Adeolu Olushola Adeyemi

Adeolu Olushola Adeyemi

I don't see problems, I see challenges, and I'm very passionate about resolving them.

Canada denies Nigerians entry visas

The hours are counting down to the “Best in the World” a Microsoft Word and Excel world title championship holding in Toronto, Canada, beginning on July 30, 2009, and organised by Certiport.

But Nigeria’s representatives, 16-year-old Adeolu Adeyemi and Oluwaseun Oyewole, students of Thomas Adewumi International College, Kwara State, can only stare at their visa denials from the Canadian High Commission in Nigeria.

When contacted on Monday, Nigeria’s foreign affairs ministry spokesperson, Ayo Olukanmi, said he was unaware that the country’s representatives had been denied visa by the host country. But he quickly added, “what’s the guarantee they’ll come back?” He asked. “It has happened before that people go and don’t come back.

There are so many cases like that, with too many people having fake passports and documents.” Mr. Olukanmi went on to say that only the ministry’s consular service director, Steve Egurube, in Abuja, could deal with the matter.

House of Representatives committee chairman on foreign affairs, Umaru Bature, also said he needed more facts on the issue. “I am just hearing this from you for the first time,” he said. “I will need more information on this matter before I can comment or do anything.”

On Tuesday morning, scanned copies of 14 documents the children submitted to the Canadian High Commission were forwarded to Mr. Olukanmi and Mr. Bature’s email boxes. The documents included Certiport’s letter of invitation dated June 25, 2009, the Canadian visa officer’s application refusal dated July 15, 2009, the Canadian High Commission’s undated Deficiency Sheet refusing and closing their second visa application, and the Lufthansa return tickets worth over $7,000 (their flight was confirmed for July 27, 2009). Neither of the officials have responded yet.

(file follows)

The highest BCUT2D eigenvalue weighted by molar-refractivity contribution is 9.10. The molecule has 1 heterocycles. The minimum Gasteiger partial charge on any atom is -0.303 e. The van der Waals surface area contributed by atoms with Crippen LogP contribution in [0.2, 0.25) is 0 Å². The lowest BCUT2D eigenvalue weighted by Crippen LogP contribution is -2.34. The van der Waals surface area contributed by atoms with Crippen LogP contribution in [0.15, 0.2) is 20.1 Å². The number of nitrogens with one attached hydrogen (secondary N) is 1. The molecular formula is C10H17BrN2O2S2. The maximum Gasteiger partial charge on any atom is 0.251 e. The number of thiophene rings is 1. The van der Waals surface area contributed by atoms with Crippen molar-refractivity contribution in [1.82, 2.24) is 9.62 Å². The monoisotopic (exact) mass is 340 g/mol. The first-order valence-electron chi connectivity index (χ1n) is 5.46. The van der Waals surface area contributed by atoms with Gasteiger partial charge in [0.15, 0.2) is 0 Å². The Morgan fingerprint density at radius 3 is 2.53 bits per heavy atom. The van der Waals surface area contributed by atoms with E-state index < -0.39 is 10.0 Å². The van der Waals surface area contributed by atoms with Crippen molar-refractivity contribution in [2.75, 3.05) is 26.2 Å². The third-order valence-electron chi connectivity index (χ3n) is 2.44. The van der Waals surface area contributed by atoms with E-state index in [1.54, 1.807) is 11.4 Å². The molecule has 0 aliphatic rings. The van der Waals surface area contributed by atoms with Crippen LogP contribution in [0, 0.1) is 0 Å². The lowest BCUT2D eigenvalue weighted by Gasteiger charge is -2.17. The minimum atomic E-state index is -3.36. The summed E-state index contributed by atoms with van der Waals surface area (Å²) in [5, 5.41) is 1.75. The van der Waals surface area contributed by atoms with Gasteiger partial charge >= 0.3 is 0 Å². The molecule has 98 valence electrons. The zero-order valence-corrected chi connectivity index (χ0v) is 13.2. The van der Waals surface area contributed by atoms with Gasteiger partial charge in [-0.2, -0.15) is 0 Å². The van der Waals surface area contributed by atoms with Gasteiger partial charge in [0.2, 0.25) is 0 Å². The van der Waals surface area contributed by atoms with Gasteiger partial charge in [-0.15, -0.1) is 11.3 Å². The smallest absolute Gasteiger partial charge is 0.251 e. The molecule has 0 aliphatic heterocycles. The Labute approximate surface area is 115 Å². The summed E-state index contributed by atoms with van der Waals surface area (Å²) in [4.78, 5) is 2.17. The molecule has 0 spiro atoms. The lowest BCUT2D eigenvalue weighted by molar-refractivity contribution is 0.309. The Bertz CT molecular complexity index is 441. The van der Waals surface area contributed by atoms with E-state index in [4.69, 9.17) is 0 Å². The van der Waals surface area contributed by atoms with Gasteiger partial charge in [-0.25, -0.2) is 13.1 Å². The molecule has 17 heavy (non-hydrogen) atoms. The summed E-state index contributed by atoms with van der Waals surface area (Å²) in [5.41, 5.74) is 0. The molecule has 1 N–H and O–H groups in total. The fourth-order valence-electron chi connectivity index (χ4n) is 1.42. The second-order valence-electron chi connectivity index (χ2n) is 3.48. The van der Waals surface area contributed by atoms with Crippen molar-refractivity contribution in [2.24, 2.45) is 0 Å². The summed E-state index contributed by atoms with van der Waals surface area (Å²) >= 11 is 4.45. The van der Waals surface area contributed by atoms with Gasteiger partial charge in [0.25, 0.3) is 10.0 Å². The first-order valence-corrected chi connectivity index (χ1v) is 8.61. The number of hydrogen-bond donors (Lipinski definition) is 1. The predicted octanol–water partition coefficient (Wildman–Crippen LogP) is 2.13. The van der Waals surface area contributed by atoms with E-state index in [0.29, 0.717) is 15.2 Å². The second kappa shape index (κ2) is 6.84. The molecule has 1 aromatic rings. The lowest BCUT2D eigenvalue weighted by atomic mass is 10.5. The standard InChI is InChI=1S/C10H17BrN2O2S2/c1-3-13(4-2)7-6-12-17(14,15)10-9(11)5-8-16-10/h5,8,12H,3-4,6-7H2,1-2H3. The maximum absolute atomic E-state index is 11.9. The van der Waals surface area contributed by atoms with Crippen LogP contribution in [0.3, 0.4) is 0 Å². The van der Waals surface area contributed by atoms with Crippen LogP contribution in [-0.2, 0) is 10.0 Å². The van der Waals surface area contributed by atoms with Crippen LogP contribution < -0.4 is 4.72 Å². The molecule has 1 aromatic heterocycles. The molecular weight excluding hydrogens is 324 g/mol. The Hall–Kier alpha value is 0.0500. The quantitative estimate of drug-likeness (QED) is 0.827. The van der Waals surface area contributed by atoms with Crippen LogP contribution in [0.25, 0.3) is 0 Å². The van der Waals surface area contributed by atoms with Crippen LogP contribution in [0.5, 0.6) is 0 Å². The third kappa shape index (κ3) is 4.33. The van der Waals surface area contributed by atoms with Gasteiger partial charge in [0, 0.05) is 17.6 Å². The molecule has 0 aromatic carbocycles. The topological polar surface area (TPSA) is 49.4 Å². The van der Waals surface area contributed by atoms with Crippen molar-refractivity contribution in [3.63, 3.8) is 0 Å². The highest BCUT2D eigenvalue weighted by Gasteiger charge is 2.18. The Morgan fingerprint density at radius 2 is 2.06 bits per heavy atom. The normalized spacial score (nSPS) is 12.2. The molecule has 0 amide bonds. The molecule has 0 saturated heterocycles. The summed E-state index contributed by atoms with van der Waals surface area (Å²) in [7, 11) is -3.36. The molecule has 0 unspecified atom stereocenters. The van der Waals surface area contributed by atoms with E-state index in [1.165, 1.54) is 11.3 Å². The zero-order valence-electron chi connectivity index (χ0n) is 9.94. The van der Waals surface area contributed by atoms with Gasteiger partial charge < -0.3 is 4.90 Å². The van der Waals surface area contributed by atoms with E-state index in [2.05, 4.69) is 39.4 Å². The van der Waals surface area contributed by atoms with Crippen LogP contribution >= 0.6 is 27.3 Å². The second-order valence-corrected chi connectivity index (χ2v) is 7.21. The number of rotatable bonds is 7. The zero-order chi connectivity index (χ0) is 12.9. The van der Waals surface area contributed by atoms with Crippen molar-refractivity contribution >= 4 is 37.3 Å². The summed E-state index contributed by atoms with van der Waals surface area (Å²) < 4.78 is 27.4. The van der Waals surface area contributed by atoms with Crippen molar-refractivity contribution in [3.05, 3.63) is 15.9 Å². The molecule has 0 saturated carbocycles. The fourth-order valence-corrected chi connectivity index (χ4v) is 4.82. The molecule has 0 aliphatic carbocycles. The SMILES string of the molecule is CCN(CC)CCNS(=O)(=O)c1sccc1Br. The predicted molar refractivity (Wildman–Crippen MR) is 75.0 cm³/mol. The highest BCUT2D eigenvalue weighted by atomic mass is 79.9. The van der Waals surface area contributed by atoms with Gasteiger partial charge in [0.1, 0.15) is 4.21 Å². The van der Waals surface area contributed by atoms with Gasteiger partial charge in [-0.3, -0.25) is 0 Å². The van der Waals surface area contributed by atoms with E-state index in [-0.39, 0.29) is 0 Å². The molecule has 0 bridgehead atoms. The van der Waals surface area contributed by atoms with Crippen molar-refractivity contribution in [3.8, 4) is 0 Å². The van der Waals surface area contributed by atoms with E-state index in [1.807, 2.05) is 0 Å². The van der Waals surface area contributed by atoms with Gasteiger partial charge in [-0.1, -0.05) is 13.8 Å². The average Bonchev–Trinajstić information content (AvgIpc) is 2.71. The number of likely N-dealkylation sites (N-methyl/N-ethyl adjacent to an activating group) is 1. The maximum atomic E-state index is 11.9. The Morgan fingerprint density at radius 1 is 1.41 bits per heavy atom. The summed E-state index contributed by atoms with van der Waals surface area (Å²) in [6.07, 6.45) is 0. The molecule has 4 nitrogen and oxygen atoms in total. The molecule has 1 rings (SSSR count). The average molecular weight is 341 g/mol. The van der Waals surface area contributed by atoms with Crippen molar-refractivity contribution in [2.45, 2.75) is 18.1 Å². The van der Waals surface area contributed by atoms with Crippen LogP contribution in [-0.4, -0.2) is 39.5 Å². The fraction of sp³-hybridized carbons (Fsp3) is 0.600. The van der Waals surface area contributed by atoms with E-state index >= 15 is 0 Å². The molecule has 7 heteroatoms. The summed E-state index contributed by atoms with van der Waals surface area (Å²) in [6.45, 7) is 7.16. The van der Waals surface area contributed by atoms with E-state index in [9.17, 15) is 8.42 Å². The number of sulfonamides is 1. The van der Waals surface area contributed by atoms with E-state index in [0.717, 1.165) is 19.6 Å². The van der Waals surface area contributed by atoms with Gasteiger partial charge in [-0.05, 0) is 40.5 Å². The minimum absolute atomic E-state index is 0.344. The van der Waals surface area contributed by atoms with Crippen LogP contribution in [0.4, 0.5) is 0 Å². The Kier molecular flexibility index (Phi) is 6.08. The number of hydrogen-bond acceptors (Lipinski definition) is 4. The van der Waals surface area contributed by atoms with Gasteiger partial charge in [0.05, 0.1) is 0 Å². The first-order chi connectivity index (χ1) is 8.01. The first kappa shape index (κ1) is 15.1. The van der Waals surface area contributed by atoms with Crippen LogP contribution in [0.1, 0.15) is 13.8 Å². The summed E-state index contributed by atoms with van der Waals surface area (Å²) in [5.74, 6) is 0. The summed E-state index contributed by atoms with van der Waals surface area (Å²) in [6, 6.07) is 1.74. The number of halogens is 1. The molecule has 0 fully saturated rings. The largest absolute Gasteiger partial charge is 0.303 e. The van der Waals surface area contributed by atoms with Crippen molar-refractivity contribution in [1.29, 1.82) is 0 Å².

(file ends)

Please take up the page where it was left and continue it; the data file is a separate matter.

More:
Certiport’s invitation letter, signed by the company’s president and CEO, Ray Kelly, stated that the two Nigerian teenagers were to compete against “about 40 participants from 50 countries”.

The letter further read: “All travel arrangements, including round trip airfare, have been purchased by and are under the control of Certiport and its partners.

Over the years, we have hosted hundreds of guests and participants… We are pleased to be able to say that… all of those participants have been faithful in complying with the terms of their visas and have returned to their home countries in a timely manner after their brief stays abroad.” In a response email to NEXT, the Canadian High Commission immigration section declined to comment on why the visas had been denied. “We are sorry,” the email read, “we do not deal with third parties under the Privacy Act.”

History

According to the high commission’s visa officer, the refusal of the visa applications submitted by the students on July 6, 2009 was based on the children’s nationality “which, balanced against factors” might motivate them to stay in Canada.

“You have not satisfied me that you meet the requirements… that you would leave Canada at the end of the temporary period if you were authorised to stay,” the visa officer wrote on the application on July 15, 2009.

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